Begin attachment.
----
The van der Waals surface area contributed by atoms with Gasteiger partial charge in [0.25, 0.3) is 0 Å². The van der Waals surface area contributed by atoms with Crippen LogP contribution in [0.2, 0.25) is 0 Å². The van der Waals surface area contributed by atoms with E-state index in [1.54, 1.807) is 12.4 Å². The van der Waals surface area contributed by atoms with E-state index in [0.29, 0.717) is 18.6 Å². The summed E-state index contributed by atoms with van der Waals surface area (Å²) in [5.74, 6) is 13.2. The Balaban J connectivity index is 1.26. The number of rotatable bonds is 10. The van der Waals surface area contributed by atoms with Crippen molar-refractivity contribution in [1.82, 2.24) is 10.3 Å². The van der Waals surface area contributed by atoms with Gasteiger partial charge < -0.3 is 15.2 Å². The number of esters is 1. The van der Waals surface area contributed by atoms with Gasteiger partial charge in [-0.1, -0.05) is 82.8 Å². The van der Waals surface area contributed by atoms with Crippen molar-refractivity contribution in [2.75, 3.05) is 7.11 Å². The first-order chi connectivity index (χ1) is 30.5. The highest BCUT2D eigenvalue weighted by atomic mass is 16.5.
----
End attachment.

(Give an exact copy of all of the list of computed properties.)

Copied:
The van der Waals surface area contributed by atoms with Gasteiger partial charge in [0.25, 0.3) is 0 Å². The van der Waals surface area contributed by atoms with Crippen LogP contribution in [0.2, 0.25) is 0 Å². The van der Waals surface area contributed by atoms with E-state index in [1.54, 1.807) is 12.4 Å². The van der Waals surface area contributed by atoms with E-state index in [0.29, 0.717) is 18.6 Å². The summed E-state index contributed by atoms with van der Waals surface area (Å²) in [5.74, 6) is 13.2. The Balaban J connectivity index is 1.26. The number of rotatable bonds is 10. The van der Waals surface area contributed by atoms with Crippen molar-refractivity contribution in [1.82, 2.24) is 10.3 Å². The van der Waals surface area contributed by atoms with Gasteiger partial charge < -0.3 is 15.2 Å². The number of esters is 1. The van der Waals surface area contributed by atoms with Gasteiger partial charge in [-0.1, -0.05) is 82.8 Å². The van der Waals surface area contributed by atoms with Crippen molar-refractivity contribution in [2.75, 3.05) is 7.11 Å². The first-order chi connectivity index (χ1) is 30.5. The highest BCUT2D eigenvalue weighted by atomic mass is 16.5.